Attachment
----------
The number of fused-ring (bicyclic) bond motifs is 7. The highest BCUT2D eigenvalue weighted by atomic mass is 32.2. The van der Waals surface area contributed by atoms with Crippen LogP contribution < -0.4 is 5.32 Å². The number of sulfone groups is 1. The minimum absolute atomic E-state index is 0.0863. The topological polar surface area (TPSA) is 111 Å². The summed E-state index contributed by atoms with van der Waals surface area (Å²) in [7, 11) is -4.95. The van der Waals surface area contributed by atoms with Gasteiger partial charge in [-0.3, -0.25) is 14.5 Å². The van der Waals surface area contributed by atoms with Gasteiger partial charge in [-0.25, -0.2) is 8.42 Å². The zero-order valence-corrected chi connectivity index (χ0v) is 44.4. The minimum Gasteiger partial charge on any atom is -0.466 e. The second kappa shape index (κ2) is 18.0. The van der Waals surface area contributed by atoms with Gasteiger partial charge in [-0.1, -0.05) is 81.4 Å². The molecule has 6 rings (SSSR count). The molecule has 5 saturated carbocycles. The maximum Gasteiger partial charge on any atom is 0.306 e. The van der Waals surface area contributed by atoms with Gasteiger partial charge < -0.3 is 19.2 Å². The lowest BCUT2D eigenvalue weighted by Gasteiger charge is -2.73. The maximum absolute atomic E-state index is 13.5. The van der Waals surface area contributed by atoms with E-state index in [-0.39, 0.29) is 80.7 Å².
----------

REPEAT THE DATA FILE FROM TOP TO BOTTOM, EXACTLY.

The number of fused-ring (bicyclic) bond motifs is 7. The highest BCUT2D eigenvalue weighted by atomic mass is 32.2. The van der Waals surface area contributed by atoms with Crippen LogP contribution < -0.4 is 5.32 Å². The number of sulfone groups is 1. The minimum absolute atomic E-state index is 0.0863. The topological polar surface area (TPSA) is 111 Å². The summed E-state index contributed by atoms with van der Waals surface area (Å²) in [7, 11) is -4.95. The van der Waals surface area contributed by atoms with Gasteiger partial charge in [-0.3, -0.25) is 14.5 Å². The van der Waals surface area contributed by atoms with Gasteiger partial charge in [-0.25, -0.2) is 8.42 Å². The zero-order valence-corrected chi connectivity index (χ0v) is 44.4. The minimum Gasteiger partial charge on any atom is -0.466 e. The second kappa shape index (κ2) is 18.0. The van der Waals surface area contributed by atoms with Gasteiger partial charge in [-0.1, -0.05) is 81.4 Å². The molecule has 6 rings (SSSR count). The molecule has 5 saturated carbocycles. The maximum Gasteiger partial charge on any atom is 0.306 e. The van der Waals surface area contributed by atoms with Gasteiger partial charge < -0.3 is 19.2 Å². The lowest BCUT2D eigenvalue weighted by Gasteiger charge is -2.73. The maximum absolute atomic E-state index is 13.5. The van der Waals surface area contributed by atoms with E-state index in [-0.39, 0.29) is 80.7 Å².